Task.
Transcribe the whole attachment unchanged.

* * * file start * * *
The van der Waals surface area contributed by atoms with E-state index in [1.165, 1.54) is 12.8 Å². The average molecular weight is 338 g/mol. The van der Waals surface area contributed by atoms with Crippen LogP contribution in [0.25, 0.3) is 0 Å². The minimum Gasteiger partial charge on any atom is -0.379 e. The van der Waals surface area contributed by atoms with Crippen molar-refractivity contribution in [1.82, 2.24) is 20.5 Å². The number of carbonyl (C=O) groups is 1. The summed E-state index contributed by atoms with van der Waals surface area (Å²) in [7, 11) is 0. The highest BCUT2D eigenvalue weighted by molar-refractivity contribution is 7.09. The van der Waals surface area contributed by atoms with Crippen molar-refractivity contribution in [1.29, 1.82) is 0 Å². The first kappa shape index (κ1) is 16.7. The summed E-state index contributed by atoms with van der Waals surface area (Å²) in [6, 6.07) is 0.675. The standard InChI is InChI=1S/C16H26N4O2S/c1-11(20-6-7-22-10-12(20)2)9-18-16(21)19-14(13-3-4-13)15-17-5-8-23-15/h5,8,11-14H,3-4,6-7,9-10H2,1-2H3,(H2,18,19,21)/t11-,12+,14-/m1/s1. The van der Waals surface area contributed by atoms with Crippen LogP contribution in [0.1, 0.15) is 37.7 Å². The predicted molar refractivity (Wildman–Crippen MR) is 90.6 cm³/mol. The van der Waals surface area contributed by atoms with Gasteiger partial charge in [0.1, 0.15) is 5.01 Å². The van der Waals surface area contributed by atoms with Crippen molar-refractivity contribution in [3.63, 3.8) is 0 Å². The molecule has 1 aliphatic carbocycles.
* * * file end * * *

The van der Waals surface area contributed by atoms with E-state index in [1.165, 1.54) is 12.8 Å². The average molecular weight is 338 g/mol. The van der Waals surface area contributed by atoms with Crippen LogP contribution in [0.25, 0.3) is 0 Å². The minimum Gasteiger partial charge on any atom is -0.379 e. The van der Waals surface area contributed by atoms with Crippen molar-refractivity contribution in [1.82, 2.24) is 20.5 Å². The number of carbonyl (C=O) groups is 1. The summed E-state index contributed by atoms with van der Waals surface area (Å²) in [7, 11) is 0. The highest BCUT2D eigenvalue weighted by molar-refractivity contribution is 7.09. The van der Waals surface area contributed by atoms with Crippen molar-refractivity contribution in [1.29, 1.82) is 0 Å². The first kappa shape index (κ1) is 16.7. The summed E-state index contributed by atoms with van der Waals surface area (Å²) in [6, 6.07) is 0.675. The standard InChI is InChI=1S/C16H26N4O2S/c1-11(20-6-7-22-10-12(20)2)9-18-16(21)19-14(13-3-4-13)15-17-5-8-23-15/h5,8,11-14H,3-4,6-7,9-10H2,1-2H3,(H2,18,19,21)/t11-,12+,14-/m1/s1. The van der Waals surface area contributed by atoms with Crippen LogP contribution in [0.1, 0.15) is 37.7 Å². The predicted molar refractivity (Wildman–Crippen MR) is 90.6 cm³/mol. The van der Waals surface area contributed by atoms with Gasteiger partial charge in [0.1, 0.15) is 5.01 Å². The van der Waals surface area contributed by atoms with Crippen molar-refractivity contribution in [3.63, 3.8) is 0 Å². The molecule has 1 aliphatic carbocycles.